The Picker continues to pick up matchsticks. If they run out of matchsticks in the middle, they can start taking sticks from any player they choose. They can stop at any time by turning out the matchbox in front of them. Any sticks inside are added to their stash. They can then place the matchbox face down, back in the centre of the table. At this point, everyone else shouts 'Jonathan!', which is the cue for the Blower to become the new Picker and the person to their right to start Blowing.

The game continues until a Blower manages to overinflate and pop their balloon. At that point, any matchsticks still in the box are awarded to the Blower and everyone else must pay one matchstick in tribute. The person with the most matchsticks is declared the winner.

It's a pretty simple game, but one with lots of interesting strategy. On the one hand, you want to spend as long as possible collecting sticks. But the longer you do, the more the guy next to you will inflate his balloon, potentially ending the game - and giving themselves quite an advantage when it comes to scoring. There's an interesting physiological element in play too - having to start a slightly fiddling manual task after effectively hyperventilating is entertaining****.

The only thing that remains is to somehow work alcohol into the mix. Then be prepared to see this baby at the Olympics.

Day Two - Dragon's Den

See the level of bemusement?
Each year I sit on the Dragon's Den panel and each year, people come up and pitch their projects at us with varying degrees of success. This year was simultaneously the least successful and yet, conversely, most entertaining.

The scoring mechanic had been revamped - for the better. Now we had three tokens per pitch. One for marking it out as a high-risk investment, one for low-risk and one for hell-no-but-I'd-like-to-play-it. This got around the problem that arises with either a fixed monetary resource or a traditional out-of-ten scoring system whereby the earlier submissions might get gimped as you want to save your big score for what might be coming up. Instead, because we had enough resource to fully 'fund' each and every project, this went away. The winner would be decided by whoever had the most high risk tokens with the others being used in sequence in the event of a tie.

I'll start with the final pitch of the day. Basically, this guy had written Minecraft. I mean, it was a carbon-copy. Technically, it was impressive enough - especially since he actually had plenty of ingame footage, but his entire pitch was "Minecraft but more". When pressed on what the "more" part actually was, he revealed that's what he was going to have to hire a designer for as he had no idea. Brilliant. To top it all off, when the finance guy pressed him on investment and equity, simple maths dictated that he valued his company at £10m(!). He received precisely zero tokens from anyone and a rather incredulous look from Finance Man.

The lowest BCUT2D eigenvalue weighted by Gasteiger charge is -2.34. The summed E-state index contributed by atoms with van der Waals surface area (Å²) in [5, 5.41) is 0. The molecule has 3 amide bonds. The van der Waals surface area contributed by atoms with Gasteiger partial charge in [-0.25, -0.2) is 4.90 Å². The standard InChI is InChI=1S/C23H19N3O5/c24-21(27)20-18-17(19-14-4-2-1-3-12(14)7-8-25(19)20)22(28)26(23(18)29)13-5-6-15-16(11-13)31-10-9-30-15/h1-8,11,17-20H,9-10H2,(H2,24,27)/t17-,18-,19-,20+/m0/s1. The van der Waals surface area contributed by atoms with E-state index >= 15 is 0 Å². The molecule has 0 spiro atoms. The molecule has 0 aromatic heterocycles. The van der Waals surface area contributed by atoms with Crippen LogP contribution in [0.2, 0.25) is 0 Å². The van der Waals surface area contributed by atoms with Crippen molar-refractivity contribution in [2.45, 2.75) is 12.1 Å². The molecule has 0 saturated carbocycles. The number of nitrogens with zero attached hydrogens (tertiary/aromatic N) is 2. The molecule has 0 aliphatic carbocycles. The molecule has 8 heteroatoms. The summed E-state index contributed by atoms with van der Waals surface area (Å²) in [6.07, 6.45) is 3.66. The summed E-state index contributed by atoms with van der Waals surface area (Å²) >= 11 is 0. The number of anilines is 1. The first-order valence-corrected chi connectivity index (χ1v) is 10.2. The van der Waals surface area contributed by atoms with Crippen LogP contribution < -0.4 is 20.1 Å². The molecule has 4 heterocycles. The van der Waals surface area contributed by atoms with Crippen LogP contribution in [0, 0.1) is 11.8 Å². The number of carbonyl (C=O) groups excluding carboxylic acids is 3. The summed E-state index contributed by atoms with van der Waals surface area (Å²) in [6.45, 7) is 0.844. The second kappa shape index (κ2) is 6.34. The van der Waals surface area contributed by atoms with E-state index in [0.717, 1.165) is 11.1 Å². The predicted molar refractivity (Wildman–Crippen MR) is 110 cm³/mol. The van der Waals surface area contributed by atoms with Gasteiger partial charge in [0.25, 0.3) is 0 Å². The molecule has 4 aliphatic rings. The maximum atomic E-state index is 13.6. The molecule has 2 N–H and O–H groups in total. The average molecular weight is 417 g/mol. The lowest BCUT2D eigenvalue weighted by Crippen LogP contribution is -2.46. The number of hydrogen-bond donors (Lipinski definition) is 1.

The second pitch was one of the funniest things I've seen in a long while. I mean, crazy and delusional, but hilarious. This guy's design centred on three core tenets - Brains (those brain training apps), Boobs (does that really need an explanation?) and Hard Sci-Fi (er... what?). It seems like, after a particularly intense play session of Hunie Pop, an anime, Match-3 dating game, he came up with the idea of ripping out the Match-3 bit and swapping in Dr Kawashima instead. Skin it all up to look like Mass Effect and boom! Sit back and watch the money roll in.

I had no words as there are just so many problems with that as a concept. But the pitch had us in stitches.

So it was left to the first game. A game that I can't remember many of the details about. I think it was some kind of RTS where people would take it in turns to send their troops out in particular directions and watch them shoot the crap out of each other. A little bit Pikmin, a little bit Galcon but easily the most well-rounded title of the three.

Day Two - Wrap Party

Prior to the evening's events, we just had to pop back to the house. Largely to welcome back Yngvill's husband, Thomas, from his stint out at sea in the Navy. It was the first time Yngvill had seen him for about a month so naturally we just dumped the kids on him and left him to go to the wrap party.

This year's wrap party was held at the Bergen Game Collective - a shared office space for a number of Bergen-based game devs including Rain Games and Henchman And Goon.

Special props to Anders from Antagonist for graciously sharing his pizza with us and to Gary for trolling people on Twitter who don't like odd socks. Actually, that last bit entailed going around to find people who wouldn't mind swapping a single sock with someone else so we could take a photo of a larger group.

There was much alcohol and discussion of games as well as several bags of Smash, so I was properly in my comfort zone. As was Leanne who, whilst critiquing Rain Games' latest project, managed to make Peter cry with her vicious barbs...
Don't think she's afraid of heights.


The next day was spent recovering from the night before. Oh, and taking the kids to an awesome soft play area. Seriously, that place was fantastic. Willow spent most of her time in the ball pool or doing laps on the slide but they had everything from rope bridges to trampolines to cannons that fired foam balls at a big pirate ship. All of that for what amounts to £5 for the whole day. "Adults" go for free.

Little did they know that I was the biggest child in that place...

Return Trip